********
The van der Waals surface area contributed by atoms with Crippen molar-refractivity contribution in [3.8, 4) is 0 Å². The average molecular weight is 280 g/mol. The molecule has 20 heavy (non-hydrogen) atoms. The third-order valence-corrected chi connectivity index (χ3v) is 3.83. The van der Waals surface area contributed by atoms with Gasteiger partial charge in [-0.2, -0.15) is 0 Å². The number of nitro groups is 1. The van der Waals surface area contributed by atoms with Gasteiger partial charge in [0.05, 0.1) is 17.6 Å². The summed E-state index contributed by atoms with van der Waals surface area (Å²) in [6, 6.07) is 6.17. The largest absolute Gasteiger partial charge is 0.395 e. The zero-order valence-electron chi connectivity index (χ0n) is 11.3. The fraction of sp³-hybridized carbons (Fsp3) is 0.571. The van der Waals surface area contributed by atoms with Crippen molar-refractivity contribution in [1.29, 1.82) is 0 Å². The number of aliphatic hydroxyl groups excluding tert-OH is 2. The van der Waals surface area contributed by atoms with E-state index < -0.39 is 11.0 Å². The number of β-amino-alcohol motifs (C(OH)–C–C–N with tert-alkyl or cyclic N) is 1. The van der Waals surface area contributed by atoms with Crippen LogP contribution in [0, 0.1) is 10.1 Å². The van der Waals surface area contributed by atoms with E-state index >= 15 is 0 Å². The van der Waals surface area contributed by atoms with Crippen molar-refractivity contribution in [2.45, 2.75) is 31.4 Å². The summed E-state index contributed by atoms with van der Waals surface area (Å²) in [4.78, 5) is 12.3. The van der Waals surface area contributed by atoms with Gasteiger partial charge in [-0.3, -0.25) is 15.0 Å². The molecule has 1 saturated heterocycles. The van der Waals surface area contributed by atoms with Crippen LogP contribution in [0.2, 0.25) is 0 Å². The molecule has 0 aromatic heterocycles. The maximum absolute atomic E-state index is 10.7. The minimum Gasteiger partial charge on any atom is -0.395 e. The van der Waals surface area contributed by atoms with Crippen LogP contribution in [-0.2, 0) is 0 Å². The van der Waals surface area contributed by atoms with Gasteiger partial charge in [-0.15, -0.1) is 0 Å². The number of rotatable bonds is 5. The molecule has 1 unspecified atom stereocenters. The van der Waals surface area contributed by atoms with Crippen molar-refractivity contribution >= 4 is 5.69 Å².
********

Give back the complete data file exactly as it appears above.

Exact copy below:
The van der Waals surface area contributed by atoms with Crippen molar-refractivity contribution in [3.8, 4) is 0 Å². The average molecular weight is 280 g/mol. The molecule has 20 heavy (non-hydrogen) atoms. The third-order valence-corrected chi connectivity index (χ3v) is 3.83. The van der Waals surface area contributed by atoms with Gasteiger partial charge in [-0.2, -0.15) is 0 Å². The number of nitro groups is 1. The van der Waals surface area contributed by atoms with Gasteiger partial charge in [0.05, 0.1) is 17.6 Å². The summed E-state index contributed by atoms with van der Waals surface area (Å²) in [6, 6.07) is 6.17. The largest absolute Gasteiger partial charge is 0.395 e. The zero-order valence-electron chi connectivity index (χ0n) is 11.3. The fraction of sp³-hybridized carbons (Fsp3) is 0.571. The van der Waals surface area contributed by atoms with Crippen molar-refractivity contribution in [1.29, 1.82) is 0 Å². The number of aliphatic hydroxyl groups excluding tert-OH is 2. The van der Waals surface area contributed by atoms with E-state index < -0.39 is 11.0 Å². The number of β-amino-alcohol motifs (C(OH)–C–C–N with tert-alkyl or cyclic N) is 1. The van der Waals surface area contributed by atoms with Crippen LogP contribution in [0, 0.1) is 10.1 Å². The van der Waals surface area contributed by atoms with E-state index >= 15 is 0 Å². The van der Waals surface area contributed by atoms with Crippen molar-refractivity contribution in [2.45, 2.75) is 31.4 Å². The summed E-state index contributed by atoms with van der Waals surface area (Å²) in [4.78, 5) is 12.3. The van der Waals surface area contributed by atoms with Gasteiger partial charge in [-0.3, -0.25) is 15.0 Å². The molecule has 1 saturated heterocycles. The van der Waals surface area contributed by atoms with Crippen LogP contribution in [0.2, 0.25) is 0 Å². The molecule has 0 aromatic heterocycles. The maximum absolute atomic E-state index is 10.7. The minimum Gasteiger partial charge on any atom is -0.395 e. The van der Waals surface area contributed by atoms with Crippen LogP contribution in [-0.2, 0) is 0 Å². The van der Waals surface area contributed by atoms with Gasteiger partial charge in [-0.15, -0.1) is 0 Å². The number of rotatable bonds is 5. The molecule has 1 unspecified atom stereocenters. The van der Waals surface area contributed by atoms with Crippen molar-refractivity contribution >= 4 is 5.69 Å².